Canada To Collect Digital Service Taxes From Netflix, Amazon Prime, And More

The new tax will go into effect on January 1, 2022.

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The cost of digital services and goods sold by foreign companies like Netflix, Amazon Prime, and Spotify in Canada will be rising by 3% starting on January 1, 2022, according to The Hollywood Reporter. The announcement solidifies plans that were being publicly explored by the country's finance department off and on throughout 2020--and was initially explored as a way to offset the pandemic's impact on budgets.

"The government is committed to ensuring that corporations in all sectors, including digital corporations, pay their fair share of tax on the money they earn by doing business in Canada," the Canadian government said when releasing its latest federal budget (via THR). The government also forecasts it will raise roughly $2.72 billion in revenue over the next five years, or $544 million annually.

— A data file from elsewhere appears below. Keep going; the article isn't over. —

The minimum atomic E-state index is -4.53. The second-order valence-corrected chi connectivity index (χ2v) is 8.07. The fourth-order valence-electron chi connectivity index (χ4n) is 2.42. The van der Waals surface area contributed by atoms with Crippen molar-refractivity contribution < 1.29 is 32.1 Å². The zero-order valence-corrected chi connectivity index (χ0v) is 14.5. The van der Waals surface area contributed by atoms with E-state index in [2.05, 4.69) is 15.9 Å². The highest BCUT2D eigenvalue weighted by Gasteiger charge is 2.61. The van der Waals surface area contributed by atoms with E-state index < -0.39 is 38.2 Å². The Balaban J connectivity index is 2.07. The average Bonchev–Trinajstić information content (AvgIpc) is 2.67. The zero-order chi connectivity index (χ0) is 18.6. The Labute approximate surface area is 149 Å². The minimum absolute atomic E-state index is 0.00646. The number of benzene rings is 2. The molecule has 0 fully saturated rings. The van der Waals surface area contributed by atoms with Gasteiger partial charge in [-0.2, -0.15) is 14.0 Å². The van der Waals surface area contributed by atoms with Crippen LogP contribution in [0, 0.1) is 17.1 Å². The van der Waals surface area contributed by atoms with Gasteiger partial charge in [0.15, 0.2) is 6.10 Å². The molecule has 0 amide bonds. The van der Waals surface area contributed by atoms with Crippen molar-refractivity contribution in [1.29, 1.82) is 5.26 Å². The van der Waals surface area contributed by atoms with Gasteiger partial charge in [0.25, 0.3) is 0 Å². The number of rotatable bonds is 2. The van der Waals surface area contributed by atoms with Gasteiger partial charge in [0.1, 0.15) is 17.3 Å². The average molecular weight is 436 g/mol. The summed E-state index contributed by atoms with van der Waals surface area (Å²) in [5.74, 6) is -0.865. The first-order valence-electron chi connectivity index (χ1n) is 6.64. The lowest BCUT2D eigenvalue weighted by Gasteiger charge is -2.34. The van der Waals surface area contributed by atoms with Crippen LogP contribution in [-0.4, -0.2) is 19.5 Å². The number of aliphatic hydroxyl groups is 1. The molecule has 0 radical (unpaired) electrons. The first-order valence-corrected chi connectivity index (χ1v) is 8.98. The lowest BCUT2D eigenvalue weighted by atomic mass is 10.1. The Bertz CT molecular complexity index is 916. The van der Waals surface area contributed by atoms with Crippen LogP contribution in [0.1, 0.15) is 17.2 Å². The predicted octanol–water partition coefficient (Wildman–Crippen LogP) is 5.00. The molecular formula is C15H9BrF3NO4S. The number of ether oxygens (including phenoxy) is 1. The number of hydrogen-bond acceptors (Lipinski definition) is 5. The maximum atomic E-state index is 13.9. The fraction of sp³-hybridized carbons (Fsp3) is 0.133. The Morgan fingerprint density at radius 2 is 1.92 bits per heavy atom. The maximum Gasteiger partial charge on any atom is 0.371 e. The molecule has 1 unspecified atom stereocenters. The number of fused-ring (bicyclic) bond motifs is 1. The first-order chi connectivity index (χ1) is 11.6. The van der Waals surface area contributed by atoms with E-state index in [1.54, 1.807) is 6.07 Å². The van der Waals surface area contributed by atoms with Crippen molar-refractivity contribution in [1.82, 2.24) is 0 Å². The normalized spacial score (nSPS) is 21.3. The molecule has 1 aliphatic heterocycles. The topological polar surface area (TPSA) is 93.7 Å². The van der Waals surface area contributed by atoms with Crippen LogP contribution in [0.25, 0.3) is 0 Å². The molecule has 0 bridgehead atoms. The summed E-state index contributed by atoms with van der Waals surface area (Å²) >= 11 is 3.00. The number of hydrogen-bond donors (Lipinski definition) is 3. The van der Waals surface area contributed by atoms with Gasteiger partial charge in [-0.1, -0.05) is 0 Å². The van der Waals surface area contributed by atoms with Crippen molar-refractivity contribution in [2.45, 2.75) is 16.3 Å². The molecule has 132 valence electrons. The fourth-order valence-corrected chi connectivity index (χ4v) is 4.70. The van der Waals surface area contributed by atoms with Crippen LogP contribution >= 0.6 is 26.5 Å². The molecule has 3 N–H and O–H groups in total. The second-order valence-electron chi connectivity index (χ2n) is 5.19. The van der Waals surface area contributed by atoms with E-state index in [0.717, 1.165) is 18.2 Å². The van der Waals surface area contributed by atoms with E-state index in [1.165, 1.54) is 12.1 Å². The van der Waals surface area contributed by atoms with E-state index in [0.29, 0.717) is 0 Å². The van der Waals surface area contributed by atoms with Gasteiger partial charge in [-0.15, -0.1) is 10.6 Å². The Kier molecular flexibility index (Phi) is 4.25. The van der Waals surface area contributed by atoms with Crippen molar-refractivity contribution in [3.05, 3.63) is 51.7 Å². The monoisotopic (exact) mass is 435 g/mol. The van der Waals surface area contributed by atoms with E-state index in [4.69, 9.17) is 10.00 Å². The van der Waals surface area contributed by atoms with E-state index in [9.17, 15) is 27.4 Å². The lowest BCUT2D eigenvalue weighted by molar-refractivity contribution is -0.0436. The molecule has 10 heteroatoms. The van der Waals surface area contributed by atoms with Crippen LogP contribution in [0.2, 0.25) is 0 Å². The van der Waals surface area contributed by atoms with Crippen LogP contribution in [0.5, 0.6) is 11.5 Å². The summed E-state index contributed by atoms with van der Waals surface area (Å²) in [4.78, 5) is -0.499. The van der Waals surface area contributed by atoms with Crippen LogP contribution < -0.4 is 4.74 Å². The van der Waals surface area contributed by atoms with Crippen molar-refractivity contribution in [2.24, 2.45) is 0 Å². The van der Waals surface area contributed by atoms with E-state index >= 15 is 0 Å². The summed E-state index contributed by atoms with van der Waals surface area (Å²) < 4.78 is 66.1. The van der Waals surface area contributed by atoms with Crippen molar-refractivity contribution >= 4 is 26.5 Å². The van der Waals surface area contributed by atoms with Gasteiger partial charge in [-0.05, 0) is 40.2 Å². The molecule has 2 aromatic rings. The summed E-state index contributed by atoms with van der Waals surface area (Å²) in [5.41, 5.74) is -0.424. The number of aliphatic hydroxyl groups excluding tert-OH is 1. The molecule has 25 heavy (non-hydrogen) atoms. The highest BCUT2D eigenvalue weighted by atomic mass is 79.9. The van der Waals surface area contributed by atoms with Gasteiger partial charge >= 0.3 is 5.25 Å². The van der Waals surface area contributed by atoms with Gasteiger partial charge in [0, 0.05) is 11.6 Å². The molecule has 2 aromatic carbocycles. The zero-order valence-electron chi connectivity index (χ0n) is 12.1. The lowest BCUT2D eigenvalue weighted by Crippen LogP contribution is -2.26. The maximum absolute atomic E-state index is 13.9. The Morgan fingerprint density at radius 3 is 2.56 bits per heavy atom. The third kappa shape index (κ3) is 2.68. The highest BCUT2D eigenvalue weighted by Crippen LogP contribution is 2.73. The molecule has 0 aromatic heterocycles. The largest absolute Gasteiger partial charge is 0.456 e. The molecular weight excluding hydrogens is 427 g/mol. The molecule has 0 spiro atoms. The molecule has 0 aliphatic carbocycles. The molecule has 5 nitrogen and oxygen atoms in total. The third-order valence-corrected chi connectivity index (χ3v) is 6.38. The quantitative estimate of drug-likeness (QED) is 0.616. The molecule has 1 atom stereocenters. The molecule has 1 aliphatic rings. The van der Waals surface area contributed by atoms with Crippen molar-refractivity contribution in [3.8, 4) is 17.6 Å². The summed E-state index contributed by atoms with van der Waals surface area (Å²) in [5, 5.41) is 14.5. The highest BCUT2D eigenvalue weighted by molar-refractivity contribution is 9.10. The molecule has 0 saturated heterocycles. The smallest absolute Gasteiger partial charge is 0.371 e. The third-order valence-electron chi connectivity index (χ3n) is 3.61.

In a November 2020 economic update reported on by Reuters, Canadian finance minister Chrystia Freeland said the country "will act unilaterally, if necessary, to apply a tax on large multinational digital corporations, so they pay their fair share just like any other company operating in Canada." It was also made clear that these new rules will not apply to startups or emerging companies--and that there's an interest in preventing "high-income individuals employed at large, long-established, mature firms" from exploiting other tax loopholes.

Dwayne Winseck, a media industry researcher at Carleton University in Ottawa, told the CBC in December 2020 that while this legislation has become highly politicized and has been derisively nicknamed the "Netflix tax," the goal for this is to "create a level playing field."

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